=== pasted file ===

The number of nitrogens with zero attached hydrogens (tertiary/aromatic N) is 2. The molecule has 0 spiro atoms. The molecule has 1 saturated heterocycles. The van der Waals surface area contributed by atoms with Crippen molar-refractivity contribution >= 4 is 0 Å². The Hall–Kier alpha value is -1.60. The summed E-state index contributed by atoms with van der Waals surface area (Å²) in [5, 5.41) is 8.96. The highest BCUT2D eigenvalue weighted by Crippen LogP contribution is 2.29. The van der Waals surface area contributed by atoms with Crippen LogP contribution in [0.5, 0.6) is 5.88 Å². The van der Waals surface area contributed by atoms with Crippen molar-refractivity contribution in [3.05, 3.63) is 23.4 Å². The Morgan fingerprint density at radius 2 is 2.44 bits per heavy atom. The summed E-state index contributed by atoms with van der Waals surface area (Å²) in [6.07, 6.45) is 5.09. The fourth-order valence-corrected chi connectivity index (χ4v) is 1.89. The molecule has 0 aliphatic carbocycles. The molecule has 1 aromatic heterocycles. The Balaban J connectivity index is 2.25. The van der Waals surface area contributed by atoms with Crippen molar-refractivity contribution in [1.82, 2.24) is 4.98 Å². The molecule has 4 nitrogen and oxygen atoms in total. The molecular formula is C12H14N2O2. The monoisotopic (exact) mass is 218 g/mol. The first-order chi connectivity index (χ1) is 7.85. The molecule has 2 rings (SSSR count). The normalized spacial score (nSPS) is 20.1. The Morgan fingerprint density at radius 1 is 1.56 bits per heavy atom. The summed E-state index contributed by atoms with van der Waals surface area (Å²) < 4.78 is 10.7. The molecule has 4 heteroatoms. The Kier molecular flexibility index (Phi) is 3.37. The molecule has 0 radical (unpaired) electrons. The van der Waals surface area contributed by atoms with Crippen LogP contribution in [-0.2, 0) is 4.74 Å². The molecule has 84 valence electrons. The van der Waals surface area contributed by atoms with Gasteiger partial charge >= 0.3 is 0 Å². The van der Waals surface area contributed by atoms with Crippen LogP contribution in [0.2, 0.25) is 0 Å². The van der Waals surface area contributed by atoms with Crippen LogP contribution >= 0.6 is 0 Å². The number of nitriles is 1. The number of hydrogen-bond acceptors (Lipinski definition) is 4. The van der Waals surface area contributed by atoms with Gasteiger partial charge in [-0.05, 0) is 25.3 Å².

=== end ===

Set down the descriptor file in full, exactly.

The number of nitrogens with zero attached hydrogens (tertiary/aromatic N) is 2. The molecule has 0 spiro atoms. The molecule has 1 saturated heterocycles. The van der Waals surface area contributed by atoms with Crippen molar-refractivity contribution >= 4 is 0 Å². The Hall–Kier alpha value is -1.60. The summed E-state index contributed by atoms with van der Waals surface area (Å²) in [5, 5.41) is 8.96. The highest BCUT2D eigenvalue weighted by Crippen LogP contribution is 2.29. The van der Waals surface area contributed by atoms with Crippen LogP contribution in [0.5, 0.6) is 5.88 Å². The van der Waals surface area contributed by atoms with Crippen molar-refractivity contribution in [3.05, 3.63) is 23.4 Å². The Morgan fingerprint density at radius 2 is 2.44 bits per heavy atom. The summed E-state index contributed by atoms with van der Waals surface area (Å²) in [6.07, 6.45) is 5.09. The fourth-order valence-corrected chi connectivity index (χ4v) is 1.89. The molecule has 0 aliphatic carbocycles. The molecule has 1 aromatic heterocycles. The Balaban J connectivity index is 2.25. The van der Waals surface area contributed by atoms with Crippen molar-refractivity contribution in [1.82, 2.24) is 4.98 Å². The molecule has 4 nitrogen and oxygen atoms in total. The molecular formula is C12H14N2O2. The monoisotopic (exact) mass is 218 g/mol. The first-order chi connectivity index (χ1) is 7.85. The molecule has 2 rings (SSSR count). The normalized spacial score (nSPS) is 20.1. The Morgan fingerprint density at radius 1 is 1.56 bits per heavy atom. The summed E-state index contributed by atoms with van der Waals surface area (Å²) < 4.78 is 10.7. The molecule has 4 heteroatoms. The Kier molecular flexibility index (Phi) is 3.37. The molecule has 0 radical (unpaired) electrons. The van der Waals surface area contributed by atoms with Crippen LogP contribution in [-0.2, 0) is 4.74 Å². The molecule has 84 valence electrons. The van der Waals surface area contributed by atoms with Gasteiger partial charge >= 0.3 is 0 Å². The van der Waals surface area contributed by atoms with Crippen LogP contribution in [0.2, 0.25) is 0 Å². The van der Waals surface area contributed by atoms with Crippen LogP contribution >= 0.6 is 0 Å². The number of nitriles is 1. The number of hydrogen-bond acceptors (Lipinski definition) is 4. The van der Waals surface area contributed by atoms with Gasteiger partial charge in [-0.05, 0) is 25.3 Å².